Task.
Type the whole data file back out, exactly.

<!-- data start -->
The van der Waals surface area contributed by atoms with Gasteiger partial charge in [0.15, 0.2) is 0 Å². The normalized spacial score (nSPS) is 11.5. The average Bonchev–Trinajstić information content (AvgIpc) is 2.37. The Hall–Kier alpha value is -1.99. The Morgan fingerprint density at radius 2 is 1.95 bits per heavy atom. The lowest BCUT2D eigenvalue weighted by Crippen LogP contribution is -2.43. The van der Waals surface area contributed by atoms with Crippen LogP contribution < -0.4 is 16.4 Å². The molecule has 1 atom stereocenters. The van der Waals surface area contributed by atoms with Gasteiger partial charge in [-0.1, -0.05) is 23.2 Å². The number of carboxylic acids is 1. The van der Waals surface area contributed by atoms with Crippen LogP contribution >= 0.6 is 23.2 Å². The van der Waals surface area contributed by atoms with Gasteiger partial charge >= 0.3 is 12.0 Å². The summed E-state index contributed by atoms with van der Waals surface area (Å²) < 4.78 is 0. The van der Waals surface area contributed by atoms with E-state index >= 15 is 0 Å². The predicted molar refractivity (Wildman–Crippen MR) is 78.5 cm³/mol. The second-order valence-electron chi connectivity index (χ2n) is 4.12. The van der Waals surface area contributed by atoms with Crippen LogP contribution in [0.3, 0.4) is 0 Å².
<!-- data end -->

The van der Waals surface area contributed by atoms with Gasteiger partial charge in [0.15, 0.2) is 0 Å². The normalized spacial score (nSPS) is 11.5. The average Bonchev–Trinajstić information content (AvgIpc) is 2.37. The Hall–Kier alpha value is -1.99. The Morgan fingerprint density at radius 2 is 1.95 bits per heavy atom. The lowest BCUT2D eigenvalue weighted by Crippen LogP contribution is -2.43. The van der Waals surface area contributed by atoms with Crippen LogP contribution < -0.4 is 16.4 Å². The molecule has 1 atom stereocenters. The van der Waals surface area contributed by atoms with Gasteiger partial charge in [-0.1, -0.05) is 23.2 Å². The number of carboxylic acids is 1. The van der Waals surface area contributed by atoms with Crippen LogP contribution >= 0.6 is 23.2 Å². The van der Waals surface area contributed by atoms with Gasteiger partial charge >= 0.3 is 12.0 Å². The summed E-state index contributed by atoms with van der Waals surface area (Å²) < 4.78 is 0. The van der Waals surface area contributed by atoms with E-state index >= 15 is 0 Å². The predicted molar refractivity (Wildman–Crippen MR) is 78.5 cm³/mol. The second-order valence-electron chi connectivity index (χ2n) is 4.12. The van der Waals surface area contributed by atoms with Crippen LogP contribution in [0.3, 0.4) is 0 Å².